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    Universal's Cabana Bay Beach Resort

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Universal's Cabana Bay Beach Resort Information: Rooms, Pools, Dining, and More

Cabana Bay Beach Resort Overview

If you're obsessed with vintage 1950s and 1960s designs, and with finding a good value (we’re guilty on both accounts), you may just fall in love with Cabana Bay Beach Resort, one of Universal’s Prime Value hotels. The mid-century modern aesthetic starts with the neon signage that welcomes you outside and continues inside with lots of windows, bright colors, and period-appropriate lighting and furniture. The designers were inspired by classic seaside hotels such as the doo-wop Caribbean Motel in Wildwood Crest, New Jersey, and the original Americana Hotel in Bal Harbour, Florida. We think the resort would be right at home in the deserts of Palm Springs or Las Vegas, while our British friends say the decor reminds them of Butlin’s Bognor Regis resort circa 1985.

Whatever Cabana Bay reminds you of, we think you’ll like it. Kids will love the two large and well-themed pools (one with a lazy river), the amount of space they have to run around in, the vintage cars parked outside the hotel lobby, and the video arcade. Adults will appreciate the sophisticated kitsch of the decor, the multiple lounges, and the on-site Starbucks. We think Cabana Bay is an excellent choice for price- and/or space-conscious families visiting Universal.

Cabana Bay's 2 Pool Areas

The Rooms

The hotel’s closest competitor in the Orlando area is Disney's Art of Animation Resort, and the two share many similarities. Both have standard rooms and Family Suites. At 430 square feet per suite, Cabana Bay suites are about 135 square feet smaller than comparable suites at Art of Animation and have only one bathroom. We found them well appointed for two to four people per room (though not for the six Loews claims as its capacity). Rates for the suites are about $150–$230 per night less than Art of Animation’s. Standard rooms are only 300 square feet but can frequently be had for around $120 a night after discounts, undercutting Disney’s cheapest rooms.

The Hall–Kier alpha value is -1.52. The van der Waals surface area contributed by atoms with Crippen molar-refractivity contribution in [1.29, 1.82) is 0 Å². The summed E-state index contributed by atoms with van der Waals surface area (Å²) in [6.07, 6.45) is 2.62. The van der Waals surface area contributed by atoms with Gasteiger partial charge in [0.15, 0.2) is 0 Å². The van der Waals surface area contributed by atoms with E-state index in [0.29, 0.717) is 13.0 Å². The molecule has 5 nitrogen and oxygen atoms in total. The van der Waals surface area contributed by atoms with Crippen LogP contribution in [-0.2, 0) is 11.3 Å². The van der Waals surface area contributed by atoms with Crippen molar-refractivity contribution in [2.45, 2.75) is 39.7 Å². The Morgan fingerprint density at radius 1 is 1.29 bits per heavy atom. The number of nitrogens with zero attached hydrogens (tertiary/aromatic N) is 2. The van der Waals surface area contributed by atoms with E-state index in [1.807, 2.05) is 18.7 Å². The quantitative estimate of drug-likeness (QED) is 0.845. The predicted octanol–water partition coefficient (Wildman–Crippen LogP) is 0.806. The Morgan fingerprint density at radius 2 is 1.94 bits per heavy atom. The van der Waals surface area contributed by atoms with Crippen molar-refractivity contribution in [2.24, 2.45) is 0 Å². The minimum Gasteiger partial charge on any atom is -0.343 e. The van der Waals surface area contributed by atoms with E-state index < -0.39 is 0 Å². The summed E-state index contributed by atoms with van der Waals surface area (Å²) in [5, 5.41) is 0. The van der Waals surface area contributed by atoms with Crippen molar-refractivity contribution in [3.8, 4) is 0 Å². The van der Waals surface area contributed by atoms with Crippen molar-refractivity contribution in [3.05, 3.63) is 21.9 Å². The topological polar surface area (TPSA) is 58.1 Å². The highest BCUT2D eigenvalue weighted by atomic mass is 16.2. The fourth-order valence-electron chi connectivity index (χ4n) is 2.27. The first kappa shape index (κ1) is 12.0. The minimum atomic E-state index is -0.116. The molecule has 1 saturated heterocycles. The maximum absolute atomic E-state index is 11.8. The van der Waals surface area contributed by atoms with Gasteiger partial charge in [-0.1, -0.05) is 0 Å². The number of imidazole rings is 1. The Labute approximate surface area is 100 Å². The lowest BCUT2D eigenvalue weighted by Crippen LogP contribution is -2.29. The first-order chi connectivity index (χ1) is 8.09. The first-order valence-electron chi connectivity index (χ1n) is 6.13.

Each Family Suite has a small bedroom with two queen beds and a 40-inch TV, divided from the living area and kitchenette by a sliding screen; a pullout sofa in the living area offers additional sleeping space and a second 40-inch TV. The bath is divided into three sections: toilet, sink area, and shower room with additional sink; all are separated by doors, so three people can theoretically get ready at once. Retro theming even extends to the toiletries, which include the fondly remembered Zest and VO5 brands. The kitchenette has a microwave, coffee maker, and minifridge. A bar area allows extra seating for quick meals, and a large closet has enough space to store everyone’s luggage. Built-in USB charging outlets for your devices are a thoughtful touch. Standard rooms have the same two queen beds but without the living area, kitchenette, or three-way bathroom. Instead, they get a minifridge with coffee maker and an average-size single bathroom.


A tower room with a Volcano Bay view.

Pools, Gym, and Recreation

Cabana Bay’s two large pools both have artificial beaches and zeroentry sloping bottoms. The Cabana Courtyard Pool is more active, with a splash-pad playground and 100-foot waterslide wrapped around a central diving tower (which you can’t actually dive off of, for safety reasons). The Lazy River Courtyard is a little more laid-back, with classic rock music (as opposed to the Top 40 usually played around the Cabana Courtyard) and a lushly landscaped circular stream in which to relax; flotation toys are sold for $4–$15 plus tax, inflation and deflation included (depending on staff availability, so don’t wait until the last second before departing to deflate). Cabana Bay even sells watertight cups at the pool bar, so you can sip your cocktail while circulating in the lazy river.